NCDAE/Access IT National Meeting Summary

January 18, 2006

Over the past three years, the National Center on Disability and Access to Education (NCDAE) has brought together advocates, education professionals, government representatives, business leaders, and others for a series of national summit meetings, web casts, and other activities. These activities have fostered a national dialog with key stakeholders from a broad spectrum of professions to discuss strategies calculated to improve the accessibility of electronic education for students, specifically those with disabilities. The first three national summit meetings were held in May 2004 in Washington, DC; in January 2005 in Orlando, Florida; and, November 2005 in Washington, DC. In each, consistent themes have arisen such as the need to ensure that standards and guidelines for accessibility and usability are understood and adhered to in education and industry. There has been a call for consistency in federal and state laws, and for increased awareness, education and outreach with respect to accessible information technology and educational technology in schools.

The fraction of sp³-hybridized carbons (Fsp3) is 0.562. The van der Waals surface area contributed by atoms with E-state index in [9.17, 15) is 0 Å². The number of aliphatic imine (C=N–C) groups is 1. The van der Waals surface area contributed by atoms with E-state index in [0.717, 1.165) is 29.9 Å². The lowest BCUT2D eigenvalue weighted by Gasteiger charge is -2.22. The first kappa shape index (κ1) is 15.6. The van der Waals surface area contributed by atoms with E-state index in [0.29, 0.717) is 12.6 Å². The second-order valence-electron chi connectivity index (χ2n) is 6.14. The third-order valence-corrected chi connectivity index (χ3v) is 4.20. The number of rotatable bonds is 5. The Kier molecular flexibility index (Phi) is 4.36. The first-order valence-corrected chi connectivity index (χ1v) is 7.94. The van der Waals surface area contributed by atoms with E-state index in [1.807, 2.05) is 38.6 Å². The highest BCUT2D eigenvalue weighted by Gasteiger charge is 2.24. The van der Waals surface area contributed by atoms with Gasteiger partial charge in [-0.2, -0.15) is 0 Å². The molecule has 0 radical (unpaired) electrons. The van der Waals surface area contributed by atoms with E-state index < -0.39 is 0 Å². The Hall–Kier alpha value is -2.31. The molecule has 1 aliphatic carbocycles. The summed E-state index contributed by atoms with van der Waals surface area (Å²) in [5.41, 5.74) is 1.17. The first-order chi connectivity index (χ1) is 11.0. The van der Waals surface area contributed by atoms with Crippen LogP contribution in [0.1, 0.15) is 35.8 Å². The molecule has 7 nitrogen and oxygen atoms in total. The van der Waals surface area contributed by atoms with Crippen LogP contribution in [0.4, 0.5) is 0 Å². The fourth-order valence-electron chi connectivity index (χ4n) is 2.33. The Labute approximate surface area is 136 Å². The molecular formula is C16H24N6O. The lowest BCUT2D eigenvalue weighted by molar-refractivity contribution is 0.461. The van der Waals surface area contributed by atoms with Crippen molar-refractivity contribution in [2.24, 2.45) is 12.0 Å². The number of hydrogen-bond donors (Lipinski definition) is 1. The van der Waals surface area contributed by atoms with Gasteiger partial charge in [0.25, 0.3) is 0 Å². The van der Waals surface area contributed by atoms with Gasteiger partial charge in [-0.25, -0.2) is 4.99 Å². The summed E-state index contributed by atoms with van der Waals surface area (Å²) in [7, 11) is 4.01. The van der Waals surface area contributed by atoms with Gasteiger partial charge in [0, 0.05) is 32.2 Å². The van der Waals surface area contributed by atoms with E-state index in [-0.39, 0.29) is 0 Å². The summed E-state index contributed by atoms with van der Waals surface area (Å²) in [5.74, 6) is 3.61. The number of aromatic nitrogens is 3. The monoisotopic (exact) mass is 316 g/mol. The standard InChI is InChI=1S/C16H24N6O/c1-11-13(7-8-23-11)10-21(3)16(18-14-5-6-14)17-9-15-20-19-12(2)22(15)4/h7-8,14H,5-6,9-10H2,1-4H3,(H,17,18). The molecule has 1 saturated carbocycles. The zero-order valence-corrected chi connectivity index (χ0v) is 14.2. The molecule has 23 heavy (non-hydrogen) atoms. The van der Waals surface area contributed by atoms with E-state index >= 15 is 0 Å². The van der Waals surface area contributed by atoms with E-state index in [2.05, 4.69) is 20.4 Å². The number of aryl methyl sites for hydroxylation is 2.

Throughout NCDAE discussions over the past several years, the general consensus has been that in order to make systemic change, advocates must identify and work from key leverage points to ensure the adoption of new ideas, concepts, and practices. These points may include key people, policies, or processes. For example, recent national strategy discussions have focused on improving advocacy with education tool developers, education leaders, and others involved in the development of curriculum materials. The reasoning has been that as they come to understand why and how to develop content materials that are accessible to all students, they will build such materials and the marketplace will recognize their benefit. In our experience, however, focusing on supply side advocacy tends to work only in those instances where tool developers, education leaders, and other curriculum development professionals have a direct connection to disability (i.e., personal, family, or close friend/acquaintance). The marketplace has yet to recognize and appreciate their benefit.